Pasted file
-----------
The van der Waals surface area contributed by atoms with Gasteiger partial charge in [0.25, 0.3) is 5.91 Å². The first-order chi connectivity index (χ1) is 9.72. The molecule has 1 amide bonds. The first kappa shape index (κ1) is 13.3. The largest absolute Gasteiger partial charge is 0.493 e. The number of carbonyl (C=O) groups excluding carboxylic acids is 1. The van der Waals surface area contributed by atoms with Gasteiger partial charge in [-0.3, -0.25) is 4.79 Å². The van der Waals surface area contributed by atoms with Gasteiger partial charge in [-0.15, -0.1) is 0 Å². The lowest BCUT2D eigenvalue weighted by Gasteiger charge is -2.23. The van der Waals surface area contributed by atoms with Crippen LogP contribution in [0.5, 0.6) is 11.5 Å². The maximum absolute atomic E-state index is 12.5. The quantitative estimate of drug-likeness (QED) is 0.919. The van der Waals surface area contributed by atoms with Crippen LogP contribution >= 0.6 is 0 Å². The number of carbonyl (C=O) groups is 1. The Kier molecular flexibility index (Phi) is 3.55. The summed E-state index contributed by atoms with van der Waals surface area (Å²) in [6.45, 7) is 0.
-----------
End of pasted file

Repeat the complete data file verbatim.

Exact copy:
The van der Waals surface area contributed by atoms with Gasteiger partial charge in [0.25, 0.3) is 5.91 Å². The first-order chi connectivity index (χ1) is 9.72. The molecule has 1 amide bonds. The first kappa shape index (κ1) is 13.3. The largest absolute Gasteiger partial charge is 0.493 e. The number of carbonyl (C=O) groups excluding carboxylic acids is 1. The van der Waals surface area contributed by atoms with Gasteiger partial charge in [-0.3, -0.25) is 4.79 Å². The van der Waals surface area contributed by atoms with Gasteiger partial charge in [-0.15, -0.1) is 0 Å². The lowest BCUT2D eigenvalue weighted by Gasteiger charge is -2.23. The van der Waals surface area contributed by atoms with Crippen LogP contribution in [0.5, 0.6) is 11.5 Å². The maximum absolute atomic E-state index is 12.5. The quantitative estimate of drug-likeness (QED) is 0.919. The van der Waals surface area contributed by atoms with Crippen LogP contribution >= 0.6 is 0 Å². The number of carbonyl (C=O) groups is 1. The Kier molecular flexibility index (Phi) is 3.55. The summed E-state index contributed by atoms with van der Waals surface area (Å²) in [6.45, 7) is 0.